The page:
The day begins different to most. We are led by 3 Druids through the iron rich land of Kasterlee, to a by-pass that has rather bullishly cut through an ancient coffin route. A court jester enlivens the almost sombre mood with a call made from a hand-made huntsman horn.
We pass through a certified tranquil site, or silent site as it is commonly known. However, in contrast to its name the area is so called due to the harmony which exists between nature, the land, and those work on it. A sort of ceasefire, or rather, a cooperation exists in the area between these often opposing factions.
The by-pass to where we have been led is instantly impressive. A large scar cuts through, leaving only a ravine of construction. Juxtapositions are here in abundance: the ancient iron filled soil contrasts the newly formed alloys of this site; the proud hundred year old trees stand watch over the machines which scar the earth and dwarf the men who control them, and the ceremonial staff, carried by the old Druid, has an odd resonance with the foreman´s remote, who down below, controls the giant cement pump. This demonstration of human progression comes at a price: the routes used by walkers, cyclists and your average way-farers now make way for the fast approaching arctic lorries and cars that run errands between Holland and Belgium.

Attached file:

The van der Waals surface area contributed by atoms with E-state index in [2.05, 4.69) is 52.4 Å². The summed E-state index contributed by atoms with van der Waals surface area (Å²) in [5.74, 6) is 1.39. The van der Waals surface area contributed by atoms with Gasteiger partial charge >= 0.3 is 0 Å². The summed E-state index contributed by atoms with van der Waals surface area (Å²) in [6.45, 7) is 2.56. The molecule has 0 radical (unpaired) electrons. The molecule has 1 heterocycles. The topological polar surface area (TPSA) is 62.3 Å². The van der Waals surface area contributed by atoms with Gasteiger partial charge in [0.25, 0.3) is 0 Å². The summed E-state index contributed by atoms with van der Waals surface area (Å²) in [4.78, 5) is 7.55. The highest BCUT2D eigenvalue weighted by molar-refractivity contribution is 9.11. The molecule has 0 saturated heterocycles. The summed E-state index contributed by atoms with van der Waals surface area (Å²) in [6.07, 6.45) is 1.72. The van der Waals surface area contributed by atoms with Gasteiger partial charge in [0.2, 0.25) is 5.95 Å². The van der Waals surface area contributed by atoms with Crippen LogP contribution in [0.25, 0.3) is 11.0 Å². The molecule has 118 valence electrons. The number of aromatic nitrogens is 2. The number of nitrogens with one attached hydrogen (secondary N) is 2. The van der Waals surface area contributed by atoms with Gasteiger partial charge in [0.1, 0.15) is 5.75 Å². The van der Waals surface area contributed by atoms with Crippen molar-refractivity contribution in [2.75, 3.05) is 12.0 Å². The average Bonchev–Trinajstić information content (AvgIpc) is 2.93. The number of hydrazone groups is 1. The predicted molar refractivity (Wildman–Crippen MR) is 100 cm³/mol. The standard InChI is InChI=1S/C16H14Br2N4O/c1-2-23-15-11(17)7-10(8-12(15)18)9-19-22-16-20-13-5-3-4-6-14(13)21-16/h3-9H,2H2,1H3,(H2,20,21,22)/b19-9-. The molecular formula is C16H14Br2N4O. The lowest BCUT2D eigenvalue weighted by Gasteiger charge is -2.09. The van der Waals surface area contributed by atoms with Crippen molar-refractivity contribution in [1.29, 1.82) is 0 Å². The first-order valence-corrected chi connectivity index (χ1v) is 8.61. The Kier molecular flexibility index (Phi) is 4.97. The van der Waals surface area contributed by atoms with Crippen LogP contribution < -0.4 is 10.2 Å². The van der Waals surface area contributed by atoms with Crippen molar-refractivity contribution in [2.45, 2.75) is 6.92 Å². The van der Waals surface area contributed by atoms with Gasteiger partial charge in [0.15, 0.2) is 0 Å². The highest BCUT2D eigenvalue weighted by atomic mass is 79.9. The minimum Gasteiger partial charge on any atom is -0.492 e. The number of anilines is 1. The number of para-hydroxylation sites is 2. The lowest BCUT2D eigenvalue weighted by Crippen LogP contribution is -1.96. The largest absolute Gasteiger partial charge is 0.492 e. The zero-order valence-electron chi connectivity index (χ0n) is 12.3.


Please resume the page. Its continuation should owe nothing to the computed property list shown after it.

A tired but stoic look is worn on the faces of the group. I cannot tell if the druids´ funeral-like procession is to blame for this, or if the previous long days have taken their toll. Woman, child, man and donkey now cheerfully trudge on - at times almost seeming to wade - through the forest of pine cones and needles.
A young boy in the class of children we pass, asks, ´if you pull a donkey´s tail, will money come out?' we try this on Biegel (our faithful companion) but unfortunately, the folklore from where this originated remains a myth. We will try another time. The streets we now pass through have an unreal quality about them. The exaggerated features - fanciful facias and colourful gable ends - have turned the architectural rusticity of this flemish town into a cartoon.
The childrens´chatter follows us down the street. It fades and the tic-tac of the walking sticks on the cobbles now takes centre stage in our auditorium. A faint chip chop, chipchop, chip chop, grows stronger as we approach a neighboring copse. As we walk deeper into the pine forest the elementals´ song starts to replace the human sounds found in the town.
Desire lines or, Olifanten paadjes (elephant paths), are now the topic of conversation. We attempt to make our own. Opining these newly formed lines as escape tactics - small ones, but ones that break the strictures imposed by the clearly defined pavements and roadways.
A country lane, reminiscent of bygone days, holds the sun and shade in equal measure. Birds sing, tractors trundle passed, flowers dance on the edge of the lane - all this country-buoyancy lifts the group. A man tills the soil, surrounded by an astonishing concophony of colour and produce. This botanical splendor seems more than a just reward for all his effort. I later learn that the following group were offered freshly pulled carrots for their ogling. Cow pat clouds sit high-up in the bright blue of the zenith.
As the walk draws to an end a familiar sensation descends. The relations between the group have grown stronger but the folk we now meet seem almost alien and distant from our collective spirit and endeavour.